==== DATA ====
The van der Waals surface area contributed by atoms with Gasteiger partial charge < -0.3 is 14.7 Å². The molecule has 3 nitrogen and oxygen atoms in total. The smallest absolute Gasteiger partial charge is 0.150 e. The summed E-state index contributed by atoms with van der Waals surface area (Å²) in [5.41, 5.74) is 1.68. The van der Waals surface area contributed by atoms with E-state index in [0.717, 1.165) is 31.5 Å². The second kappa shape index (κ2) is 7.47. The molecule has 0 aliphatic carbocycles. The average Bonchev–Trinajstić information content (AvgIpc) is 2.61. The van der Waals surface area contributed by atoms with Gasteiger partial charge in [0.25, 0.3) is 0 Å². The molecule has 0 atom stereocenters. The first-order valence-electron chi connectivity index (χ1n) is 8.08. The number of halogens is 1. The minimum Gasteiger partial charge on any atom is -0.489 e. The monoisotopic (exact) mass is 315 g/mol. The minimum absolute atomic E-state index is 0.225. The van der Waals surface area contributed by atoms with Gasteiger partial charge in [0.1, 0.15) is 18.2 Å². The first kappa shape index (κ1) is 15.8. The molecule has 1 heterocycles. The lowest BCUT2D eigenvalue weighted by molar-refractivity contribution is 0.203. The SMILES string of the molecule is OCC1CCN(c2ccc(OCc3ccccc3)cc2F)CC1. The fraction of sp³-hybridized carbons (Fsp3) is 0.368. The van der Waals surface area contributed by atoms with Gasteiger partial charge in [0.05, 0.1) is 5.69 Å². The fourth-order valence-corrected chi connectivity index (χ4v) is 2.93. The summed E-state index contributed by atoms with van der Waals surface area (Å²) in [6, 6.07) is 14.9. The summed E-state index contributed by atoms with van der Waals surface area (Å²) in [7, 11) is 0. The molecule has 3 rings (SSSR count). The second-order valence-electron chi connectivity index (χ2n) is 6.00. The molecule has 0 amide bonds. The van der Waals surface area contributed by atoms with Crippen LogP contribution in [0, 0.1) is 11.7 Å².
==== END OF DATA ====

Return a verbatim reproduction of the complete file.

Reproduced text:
The van der Waals surface area contributed by atoms with Gasteiger partial charge < -0.3 is 14.7 Å². The molecule has 3 nitrogen and oxygen atoms in total. The smallest absolute Gasteiger partial charge is 0.150 e. The summed E-state index contributed by atoms with van der Waals surface area (Å²) in [5.41, 5.74) is 1.68. The van der Waals surface area contributed by atoms with E-state index in [0.717, 1.165) is 31.5 Å². The second kappa shape index (κ2) is 7.47. The molecule has 0 aliphatic carbocycles. The average Bonchev–Trinajstić information content (AvgIpc) is 2.61. The van der Waals surface area contributed by atoms with Gasteiger partial charge in [0.25, 0.3) is 0 Å². The molecule has 0 atom stereocenters. The first-order valence-electron chi connectivity index (χ1n) is 8.08. The number of halogens is 1. The minimum Gasteiger partial charge on any atom is -0.489 e. The monoisotopic (exact) mass is 315 g/mol. The minimum absolute atomic E-state index is 0.225. The van der Waals surface area contributed by atoms with Gasteiger partial charge in [0.1, 0.15) is 18.2 Å². The first kappa shape index (κ1) is 15.8. The molecule has 1 heterocycles. The lowest BCUT2D eigenvalue weighted by molar-refractivity contribution is 0.203. The SMILES string of the molecule is OCC1CCN(c2ccc(OCc3ccccc3)cc2F)CC1. The fraction of sp³-hybridized carbons (Fsp3) is 0.368. The van der Waals surface area contributed by atoms with Gasteiger partial charge in [0.05, 0.1) is 5.69 Å². The fourth-order valence-corrected chi connectivity index (χ4v) is 2.93. The summed E-state index contributed by atoms with van der Waals surface area (Å²) in [6, 6.07) is 14.9. The summed E-state index contributed by atoms with van der Waals surface area (Å²) in [7, 11) is 0. The molecule has 3 rings (SSSR count). The second-order valence-electron chi connectivity index (χ2n) is 6.00. The molecule has 0 amide bonds. The van der Waals surface area contributed by atoms with Crippen LogP contribution in [0, 0.1) is 11.7 Å².